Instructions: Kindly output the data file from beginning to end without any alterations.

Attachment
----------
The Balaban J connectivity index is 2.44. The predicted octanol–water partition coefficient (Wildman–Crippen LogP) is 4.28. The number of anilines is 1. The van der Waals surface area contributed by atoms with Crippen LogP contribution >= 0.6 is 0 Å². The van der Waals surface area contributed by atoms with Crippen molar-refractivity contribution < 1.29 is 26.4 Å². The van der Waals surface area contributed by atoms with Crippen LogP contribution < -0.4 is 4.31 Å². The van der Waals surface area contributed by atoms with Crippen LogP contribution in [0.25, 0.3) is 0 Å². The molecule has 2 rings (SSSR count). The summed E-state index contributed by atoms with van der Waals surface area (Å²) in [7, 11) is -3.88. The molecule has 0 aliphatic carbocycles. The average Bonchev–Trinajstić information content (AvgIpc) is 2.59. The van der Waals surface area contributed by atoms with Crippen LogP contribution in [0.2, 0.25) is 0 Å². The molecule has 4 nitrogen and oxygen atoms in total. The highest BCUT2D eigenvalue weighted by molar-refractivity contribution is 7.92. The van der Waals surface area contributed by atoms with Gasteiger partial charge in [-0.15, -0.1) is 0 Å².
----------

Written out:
The Balaban J connectivity index is 2.44. The predicted octanol–water partition coefficient (Wildman–Crippen LogP) is 4.28. The number of anilines is 1. The van der Waals surface area contributed by atoms with Crippen LogP contribution >= 0.6 is 0 Å². The van der Waals surface area contributed by atoms with Crippen molar-refractivity contribution < 1.29 is 26.4 Å². The van der Waals surface area contributed by atoms with Crippen LogP contribution < -0.4 is 4.31 Å². The van der Waals surface area contributed by atoms with Crippen LogP contribution in [0.25, 0.3) is 0 Å². The molecule has 2 rings (SSSR count). The summed E-state index contributed by atoms with van der Waals surface area (Å²) in [7, 11) is -3.88. The molecule has 0 aliphatic carbocycles. The average Bonchev–Trinajstić information content (AvgIpc) is 2.59. The van der Waals surface area contributed by atoms with Crippen LogP contribution in [0.2, 0.25) is 0 Å². The molecule has 4 nitrogen and oxygen atoms in total. The highest BCUT2D eigenvalue weighted by molar-refractivity contribution is 7.92. The van der Waals surface area contributed by atoms with Gasteiger partial charge in [-0.15, -0.1) is 0 Å².